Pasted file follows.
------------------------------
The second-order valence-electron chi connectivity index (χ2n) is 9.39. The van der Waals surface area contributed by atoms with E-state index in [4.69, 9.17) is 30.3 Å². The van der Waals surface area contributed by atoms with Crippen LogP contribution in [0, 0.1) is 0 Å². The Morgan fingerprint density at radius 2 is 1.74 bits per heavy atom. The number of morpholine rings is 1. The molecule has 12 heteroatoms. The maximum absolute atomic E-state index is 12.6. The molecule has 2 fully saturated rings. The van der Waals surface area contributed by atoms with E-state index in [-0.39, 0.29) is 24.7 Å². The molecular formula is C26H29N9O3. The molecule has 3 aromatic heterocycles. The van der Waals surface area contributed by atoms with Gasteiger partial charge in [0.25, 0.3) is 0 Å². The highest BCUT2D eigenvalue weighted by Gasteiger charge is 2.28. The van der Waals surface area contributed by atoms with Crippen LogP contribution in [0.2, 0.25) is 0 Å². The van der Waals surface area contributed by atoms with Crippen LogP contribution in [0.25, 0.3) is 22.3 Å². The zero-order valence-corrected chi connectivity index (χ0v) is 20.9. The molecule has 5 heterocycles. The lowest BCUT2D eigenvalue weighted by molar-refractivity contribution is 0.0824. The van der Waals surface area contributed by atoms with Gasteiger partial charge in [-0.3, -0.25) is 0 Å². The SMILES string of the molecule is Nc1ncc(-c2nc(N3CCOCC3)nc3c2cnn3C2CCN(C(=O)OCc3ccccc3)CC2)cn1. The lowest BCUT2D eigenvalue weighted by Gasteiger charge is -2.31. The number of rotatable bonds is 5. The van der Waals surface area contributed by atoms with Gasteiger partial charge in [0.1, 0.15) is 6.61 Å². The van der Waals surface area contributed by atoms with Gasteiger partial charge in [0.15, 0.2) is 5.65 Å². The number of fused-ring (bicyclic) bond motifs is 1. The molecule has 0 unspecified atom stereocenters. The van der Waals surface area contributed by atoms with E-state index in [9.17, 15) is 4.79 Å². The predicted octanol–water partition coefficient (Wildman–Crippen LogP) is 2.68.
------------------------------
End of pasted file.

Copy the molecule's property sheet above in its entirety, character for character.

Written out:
The second-order valence-electron chi connectivity index (χ2n) is 9.39. The van der Waals surface area contributed by atoms with E-state index in [4.69, 9.17) is 30.3 Å². The van der Waals surface area contributed by atoms with Crippen LogP contribution in [0, 0.1) is 0 Å². The Morgan fingerprint density at radius 2 is 1.74 bits per heavy atom. The number of morpholine rings is 1. The molecule has 12 heteroatoms. The maximum absolute atomic E-state index is 12.6. The molecule has 2 fully saturated rings. The van der Waals surface area contributed by atoms with E-state index in [-0.39, 0.29) is 24.7 Å². The molecular formula is C26H29N9O3. The molecule has 3 aromatic heterocycles. The van der Waals surface area contributed by atoms with Gasteiger partial charge in [0.25, 0.3) is 0 Å². The highest BCUT2D eigenvalue weighted by Gasteiger charge is 2.28. The van der Waals surface area contributed by atoms with Crippen LogP contribution in [0.2, 0.25) is 0 Å². The van der Waals surface area contributed by atoms with Crippen LogP contribution in [0.25, 0.3) is 22.3 Å². The zero-order valence-corrected chi connectivity index (χ0v) is 20.9. The molecule has 5 heterocycles. The lowest BCUT2D eigenvalue weighted by molar-refractivity contribution is 0.0824. The van der Waals surface area contributed by atoms with Gasteiger partial charge in [-0.3, -0.25) is 0 Å². The SMILES string of the molecule is Nc1ncc(-c2nc(N3CCOCC3)nc3c2cnn3C2CCN(C(=O)OCc3ccccc3)CC2)cn1. The lowest BCUT2D eigenvalue weighted by Gasteiger charge is -2.31. The number of rotatable bonds is 5. The van der Waals surface area contributed by atoms with Gasteiger partial charge in [0.1, 0.15) is 6.61 Å². The van der Waals surface area contributed by atoms with Gasteiger partial charge in [0.15, 0.2) is 5.65 Å². The number of fused-ring (bicyclic) bond motifs is 1. The molecule has 0 unspecified atom stereocenters. The van der Waals surface area contributed by atoms with E-state index in [9.17, 15) is 4.79 Å². The predicted octanol–water partition coefficient (Wildman–Crippen LogP) is 2.68.